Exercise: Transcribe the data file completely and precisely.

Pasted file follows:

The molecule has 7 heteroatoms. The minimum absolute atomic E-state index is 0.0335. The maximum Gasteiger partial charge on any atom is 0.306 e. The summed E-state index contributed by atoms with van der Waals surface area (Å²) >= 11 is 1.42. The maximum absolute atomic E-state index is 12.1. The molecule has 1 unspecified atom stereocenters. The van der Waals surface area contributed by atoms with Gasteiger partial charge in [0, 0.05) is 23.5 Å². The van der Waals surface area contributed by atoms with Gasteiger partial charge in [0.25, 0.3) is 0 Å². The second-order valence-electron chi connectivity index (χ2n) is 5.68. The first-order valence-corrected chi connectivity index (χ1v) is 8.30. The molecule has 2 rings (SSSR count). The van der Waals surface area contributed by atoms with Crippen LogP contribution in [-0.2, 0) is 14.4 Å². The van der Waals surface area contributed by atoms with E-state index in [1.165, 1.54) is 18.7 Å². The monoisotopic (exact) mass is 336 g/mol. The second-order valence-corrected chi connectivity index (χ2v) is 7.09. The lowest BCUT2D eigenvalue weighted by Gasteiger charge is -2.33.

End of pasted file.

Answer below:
The molecule has 7 heteroatoms. The minimum absolute atomic E-state index is 0.0335. The maximum Gasteiger partial charge on any atom is 0.306 e. The summed E-state index contributed by atoms with van der Waals surface area (Å²) >= 11 is 1.42. The maximum absolute atomic E-state index is 12.1. The molecule has 1 unspecified atom stereocenters. The van der Waals surface area contributed by atoms with Gasteiger partial charge in [0, 0.05) is 23.5 Å². The van der Waals surface area contributed by atoms with Gasteiger partial charge in [0.25, 0.3) is 0 Å². The second-order valence-electron chi connectivity index (χ2n) is 5.68. The first-order valence-corrected chi connectivity index (χ1v) is 8.30. The molecule has 2 rings (SSSR count). The van der Waals surface area contributed by atoms with Crippen LogP contribution in [-0.2, 0) is 14.4 Å². The van der Waals surface area contributed by atoms with E-state index in [1.165, 1.54) is 18.7 Å². The monoisotopic (exact) mass is 336 g/mol. The second-order valence-corrected chi connectivity index (χ2v) is 7.09. The lowest BCUT2D eigenvalue weighted by Gasteiger charge is -2.33.